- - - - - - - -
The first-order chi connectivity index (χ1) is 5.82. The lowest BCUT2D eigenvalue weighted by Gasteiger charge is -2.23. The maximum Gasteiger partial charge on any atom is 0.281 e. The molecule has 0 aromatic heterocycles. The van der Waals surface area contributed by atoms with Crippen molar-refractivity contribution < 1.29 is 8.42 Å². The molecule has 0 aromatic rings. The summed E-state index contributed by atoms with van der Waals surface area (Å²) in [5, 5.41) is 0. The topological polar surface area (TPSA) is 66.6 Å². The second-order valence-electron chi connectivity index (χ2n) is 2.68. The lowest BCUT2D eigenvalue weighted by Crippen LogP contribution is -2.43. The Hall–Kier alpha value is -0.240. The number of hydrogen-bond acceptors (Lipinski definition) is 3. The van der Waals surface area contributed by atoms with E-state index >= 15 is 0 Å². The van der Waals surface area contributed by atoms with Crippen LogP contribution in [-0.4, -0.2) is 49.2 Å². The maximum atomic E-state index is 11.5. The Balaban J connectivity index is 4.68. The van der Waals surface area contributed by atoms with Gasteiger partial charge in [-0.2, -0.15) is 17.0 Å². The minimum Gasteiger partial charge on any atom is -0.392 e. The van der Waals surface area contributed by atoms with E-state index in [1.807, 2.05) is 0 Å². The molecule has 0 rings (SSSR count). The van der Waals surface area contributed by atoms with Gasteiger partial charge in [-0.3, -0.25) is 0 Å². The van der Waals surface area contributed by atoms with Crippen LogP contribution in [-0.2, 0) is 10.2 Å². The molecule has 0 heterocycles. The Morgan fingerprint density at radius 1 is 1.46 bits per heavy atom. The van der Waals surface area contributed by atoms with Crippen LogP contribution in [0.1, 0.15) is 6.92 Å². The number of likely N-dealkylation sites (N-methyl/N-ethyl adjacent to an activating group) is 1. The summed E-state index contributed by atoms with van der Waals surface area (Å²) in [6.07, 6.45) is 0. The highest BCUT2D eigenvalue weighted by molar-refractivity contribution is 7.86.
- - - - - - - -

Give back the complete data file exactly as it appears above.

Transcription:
The first-order chi connectivity index (χ1) is 5.82. The lowest BCUT2D eigenvalue weighted by Gasteiger charge is -2.23. The maximum Gasteiger partial charge on any atom is 0.281 e. The molecule has 0 aromatic heterocycles. The van der Waals surface area contributed by atoms with Crippen molar-refractivity contribution < 1.29 is 8.42 Å². The molecule has 0 aromatic rings. The summed E-state index contributed by atoms with van der Waals surface area (Å²) in [5, 5.41) is 0. The topological polar surface area (TPSA) is 66.6 Å². The second-order valence-electron chi connectivity index (χ2n) is 2.68. The lowest BCUT2D eigenvalue weighted by Crippen LogP contribution is -2.43. The Hall–Kier alpha value is -0.240. The number of hydrogen-bond acceptors (Lipinski definition) is 3. The van der Waals surface area contributed by atoms with E-state index >= 15 is 0 Å². The van der Waals surface area contributed by atoms with Crippen LogP contribution in [-0.4, -0.2) is 49.2 Å². The maximum atomic E-state index is 11.5. The Balaban J connectivity index is 4.68. The van der Waals surface area contributed by atoms with Gasteiger partial charge in [-0.2, -0.15) is 17.0 Å². The minimum Gasteiger partial charge on any atom is -0.392 e. The van der Waals surface area contributed by atoms with E-state index in [1.807, 2.05) is 0 Å². The molecule has 0 rings (SSSR count). The van der Waals surface area contributed by atoms with Gasteiger partial charge in [-0.3, -0.25) is 0 Å². The van der Waals surface area contributed by atoms with Crippen LogP contribution in [-0.2, 0) is 10.2 Å². The molecule has 0 heterocycles. The Morgan fingerprint density at radius 1 is 1.46 bits per heavy atom. The van der Waals surface area contributed by atoms with Crippen LogP contribution in [0.1, 0.15) is 6.92 Å². The number of likely N-dealkylation sites (N-methyl/N-ethyl adjacent to an activating group) is 1. The summed E-state index contributed by atoms with van der Waals surface area (Å²) in [6.07, 6.45) is 0. The highest BCUT2D eigenvalue weighted by molar-refractivity contribution is 7.86.